West Rome ventured to Calhoun on Friday, October 1st, to take on the Jackets in a region game. Once again, Richard Camp had a great game, scoring one touchdown and two extra points. The real star player of the evening, however, was David Garrett, who scored three touchdowns. The end result was a 38-0 victory for West Rome, their second sub-region win. While the season started off with losses, those were not sub-region games, so West Rome's chances of advancing to a championship still remained strong.
And speaking of Richard Camp: he was chosen lineman of the week by the Rome News-Tribune in recognition of his outstanding performance in the West Rome-Lafayette game, in which he scored three touchdowns and five extra points.
Twelve new members were inducted into the West Rome Honor Society. The new inductees included Linda Camp, Carol Culp, Patty Dobbins, Elaine Freeman, David Garrett, Wanda Grantham, Jean Jackson, Dianne Massey, Joey McGee, Ann Peery, Dennis Souder, and Regina Swinford.
Senior magazine sales wrapped up this week in 1965; the top five salespeople were Rusty Oxford, Donita Womack, Regina Swinford, Ann Finley, and Ann Peery.
The junior class elected its officers, choosing Benny Padgett as president, Susan Sprayberry as vice-president, Dianne Massey as secretary, and Tommy Sapp as treasurer.
The new officers of the West Rome FHA included Carol Culp, president; Pat Hicks, vice-president; Dianne Chambers, secretary; Linda Hilley, treasurer; Linda Camp, chaplain; and Mary Ann White and Layne Lucas, projects chairs.
Ah, gender stereotyping! A half-century ago, the YMCA chose to offer a course called "The Feminine Mechanic," intended to teach ladies on "the mysteries of the auto," including such mysterious rituals as changing a tire, filling a gas tank, or checking the oil. The course was taught by Jack Hudson, district manager for Northwest Georgia Chevrolet. The course was open to any female with a driver's license, so it's possible that a few Chieftains signed up!
The YMCA also enlisted West Rome teacher Ronald Midkiff to offer a linguistics mini-course to inform parents on current educational techniques. "Linguistics emphasizes how words actually generate in the brain and form a complete sentence," Midkiff explained. "Previously, the older method of diagramming sentences placed the emphasis on each separate word, and no thought was given as to how words or sentences first originated." The course also offered an overview of phonetics, which was being taught in elementary schools.
Piggly Wiggly had five pounds of Domino Sugar for 37¢, Castleberry's chili for 33¢ a can, and chuck roast for 69¢ a pound. Big Apple had Diet-Rite or RC Cola for 29¢ a six-pack plus deposit, sirloin steak for 99¢ a pound, and red grapes for 15¢ a pound. Kroger had whole chicken breasts for 45¢ a pound, sliced pineapple for 14¢ a can, and Star-Kist tuna for a quarter a can. A&P had smoked picnic ham for 38¢ a pound, Miracle Whip for 49¢ a jar, and sweet potatoes for a dime a pound. Couch's had ground beef for 33¢ a pound, lettuce for 15¢ a head, and Betty Crocker cake mix for 33¢ a box.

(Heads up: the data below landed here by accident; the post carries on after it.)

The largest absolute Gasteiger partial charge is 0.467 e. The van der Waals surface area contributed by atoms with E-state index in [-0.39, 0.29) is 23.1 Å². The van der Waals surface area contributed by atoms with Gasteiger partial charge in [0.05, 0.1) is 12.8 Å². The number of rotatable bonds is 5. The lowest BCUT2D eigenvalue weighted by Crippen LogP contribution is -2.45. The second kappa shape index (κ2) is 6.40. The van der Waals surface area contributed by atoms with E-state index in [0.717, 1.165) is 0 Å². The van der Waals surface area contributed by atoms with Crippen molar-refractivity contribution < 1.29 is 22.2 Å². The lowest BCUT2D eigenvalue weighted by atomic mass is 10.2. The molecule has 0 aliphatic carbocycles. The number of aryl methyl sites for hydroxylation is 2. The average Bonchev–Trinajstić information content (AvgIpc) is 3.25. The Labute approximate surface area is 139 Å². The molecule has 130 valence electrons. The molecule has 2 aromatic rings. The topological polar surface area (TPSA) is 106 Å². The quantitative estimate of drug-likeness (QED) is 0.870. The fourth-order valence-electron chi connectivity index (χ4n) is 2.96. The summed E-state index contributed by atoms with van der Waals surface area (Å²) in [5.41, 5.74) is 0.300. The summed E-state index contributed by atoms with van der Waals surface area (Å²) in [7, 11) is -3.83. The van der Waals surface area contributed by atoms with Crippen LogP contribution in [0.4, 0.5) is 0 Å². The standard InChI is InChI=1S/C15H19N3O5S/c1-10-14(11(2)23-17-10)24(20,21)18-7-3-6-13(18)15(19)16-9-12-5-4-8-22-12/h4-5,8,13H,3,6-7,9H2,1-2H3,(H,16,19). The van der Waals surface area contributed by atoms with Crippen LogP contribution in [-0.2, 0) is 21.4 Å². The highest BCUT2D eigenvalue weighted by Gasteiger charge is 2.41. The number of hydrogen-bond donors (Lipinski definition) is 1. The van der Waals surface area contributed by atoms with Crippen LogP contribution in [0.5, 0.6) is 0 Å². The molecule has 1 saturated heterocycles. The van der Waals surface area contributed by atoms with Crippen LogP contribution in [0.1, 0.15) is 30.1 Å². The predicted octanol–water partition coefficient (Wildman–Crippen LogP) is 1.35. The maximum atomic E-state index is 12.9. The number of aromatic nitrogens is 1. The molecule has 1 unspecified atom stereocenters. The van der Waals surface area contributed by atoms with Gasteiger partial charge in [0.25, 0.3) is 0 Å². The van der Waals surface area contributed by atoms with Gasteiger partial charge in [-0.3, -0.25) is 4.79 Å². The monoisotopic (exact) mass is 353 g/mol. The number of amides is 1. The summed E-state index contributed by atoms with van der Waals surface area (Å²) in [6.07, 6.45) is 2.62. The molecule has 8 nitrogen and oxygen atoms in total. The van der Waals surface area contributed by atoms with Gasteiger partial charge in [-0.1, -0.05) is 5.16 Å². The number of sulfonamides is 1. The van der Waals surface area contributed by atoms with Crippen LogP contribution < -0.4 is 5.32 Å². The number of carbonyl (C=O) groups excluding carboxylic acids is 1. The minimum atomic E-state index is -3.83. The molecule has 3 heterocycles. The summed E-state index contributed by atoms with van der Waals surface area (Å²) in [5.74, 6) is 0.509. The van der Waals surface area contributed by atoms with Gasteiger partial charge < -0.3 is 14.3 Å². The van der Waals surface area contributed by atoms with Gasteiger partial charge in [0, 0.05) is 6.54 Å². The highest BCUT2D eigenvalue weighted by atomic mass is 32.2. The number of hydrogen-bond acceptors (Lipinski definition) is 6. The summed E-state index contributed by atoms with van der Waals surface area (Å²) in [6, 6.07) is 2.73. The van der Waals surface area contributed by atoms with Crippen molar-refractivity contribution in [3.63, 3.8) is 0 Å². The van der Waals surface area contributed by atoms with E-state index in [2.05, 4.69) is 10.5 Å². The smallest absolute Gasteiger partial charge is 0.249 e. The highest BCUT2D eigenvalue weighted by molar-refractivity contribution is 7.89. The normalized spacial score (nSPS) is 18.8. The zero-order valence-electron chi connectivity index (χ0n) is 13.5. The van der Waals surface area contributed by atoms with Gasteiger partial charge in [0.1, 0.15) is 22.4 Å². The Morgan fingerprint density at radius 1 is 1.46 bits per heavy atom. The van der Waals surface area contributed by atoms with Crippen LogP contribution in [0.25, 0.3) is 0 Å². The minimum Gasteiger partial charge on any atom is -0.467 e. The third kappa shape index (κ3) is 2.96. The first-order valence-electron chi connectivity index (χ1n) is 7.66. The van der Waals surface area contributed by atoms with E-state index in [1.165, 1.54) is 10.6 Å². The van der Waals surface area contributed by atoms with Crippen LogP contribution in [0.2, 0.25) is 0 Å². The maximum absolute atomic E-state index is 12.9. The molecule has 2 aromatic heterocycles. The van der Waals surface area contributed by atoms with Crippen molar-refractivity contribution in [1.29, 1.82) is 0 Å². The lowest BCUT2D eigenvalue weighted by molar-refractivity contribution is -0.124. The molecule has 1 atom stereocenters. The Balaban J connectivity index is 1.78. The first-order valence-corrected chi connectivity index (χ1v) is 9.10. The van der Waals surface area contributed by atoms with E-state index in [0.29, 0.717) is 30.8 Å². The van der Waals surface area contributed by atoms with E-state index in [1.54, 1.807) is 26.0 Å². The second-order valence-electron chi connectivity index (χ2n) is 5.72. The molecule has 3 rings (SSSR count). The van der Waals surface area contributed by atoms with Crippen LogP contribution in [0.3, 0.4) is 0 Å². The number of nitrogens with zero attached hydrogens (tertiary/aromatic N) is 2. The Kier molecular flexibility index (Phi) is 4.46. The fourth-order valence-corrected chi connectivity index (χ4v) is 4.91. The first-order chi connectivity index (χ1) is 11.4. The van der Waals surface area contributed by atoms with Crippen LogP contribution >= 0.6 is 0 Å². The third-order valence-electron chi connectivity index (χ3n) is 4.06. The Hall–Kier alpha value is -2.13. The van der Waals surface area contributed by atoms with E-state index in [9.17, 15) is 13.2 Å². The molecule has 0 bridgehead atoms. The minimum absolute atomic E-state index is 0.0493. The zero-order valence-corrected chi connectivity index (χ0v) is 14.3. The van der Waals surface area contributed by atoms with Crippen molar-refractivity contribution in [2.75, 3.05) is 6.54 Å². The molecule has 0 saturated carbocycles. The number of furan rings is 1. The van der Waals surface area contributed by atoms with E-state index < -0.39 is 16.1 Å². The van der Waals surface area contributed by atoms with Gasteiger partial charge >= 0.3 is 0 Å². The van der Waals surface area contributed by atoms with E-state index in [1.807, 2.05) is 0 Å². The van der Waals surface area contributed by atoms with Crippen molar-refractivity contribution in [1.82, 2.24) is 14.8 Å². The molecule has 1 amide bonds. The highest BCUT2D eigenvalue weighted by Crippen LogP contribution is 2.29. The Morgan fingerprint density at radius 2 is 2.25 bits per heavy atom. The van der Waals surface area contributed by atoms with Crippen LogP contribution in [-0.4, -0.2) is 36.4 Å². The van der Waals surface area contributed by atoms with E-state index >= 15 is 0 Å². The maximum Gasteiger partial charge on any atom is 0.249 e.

The cinematic week began with The Great Spy Mission (with Sophia Loren & George Peppard) at the DeSoto Theater and the Beatles' Help! at the First Avenue. The midweek switch out brought Marriage on the Rocks (with Frank Sinatra, Deborah Kerr, & Dean Martin) to the DeSoto, while the First Avenue got a real oddity: The Legend of Blood Mountain (with Erin Fleming & Glenda Brunson). it's not the film that was the oddity, however: it was the fact that the film was show in the theater complete with bonus material starring Bestoink Dooley, the horror-host of WAGA-Channel 5's Big Movie Shocker every Friday Night. Dooley (played by Atlantan George Ellis) filmed his clever monologues and segues, which were inserted into the film at the appropriate places. So in effect, we were paying to go to the theater and watch a late-night horror TV program! Help! didn't go away entirely, however: it just moved from the First Avenue to the West Rome Drive-In, where it was part of a double feature with Ferry Cross the Mersey (starring Gerry & the Pacemakers).
Paul McCartney's acoustic ballad "Yesterday" took the Beatles back to the number one position on the charts this week in 1965. Other top ten hits included "Hang on Sloopy" by the McCoys (#2); "Treat Her Right" by Roy Head (#3); "Eve of Destruction" by Barry McGuire (#4); "The 'In' Crowd" by the Ramsey Lewis Trio (#5); "Catch Us If You Can" by the Dave Clark Five (#6); "You've Got Your Troubles" by the Fortunes (#7); "Baby Don't Go" by Sonny & Cher (#8); "You Were On My Mind" by We Five (#9); and "Do You Believe in Magic?" by the Lovin' Spoonful (#10).
Meanwhile, British folk musician Donovan Leitch, best known simply as Donovan, made his American premiere on Shindig on Thursday night, performing his version of Buffy Sainte-Marie's "Universal Soldier." Donovan's folk music never caught on here in the US, but his move into pop with a psychedelic edge would eventually make him a superstar.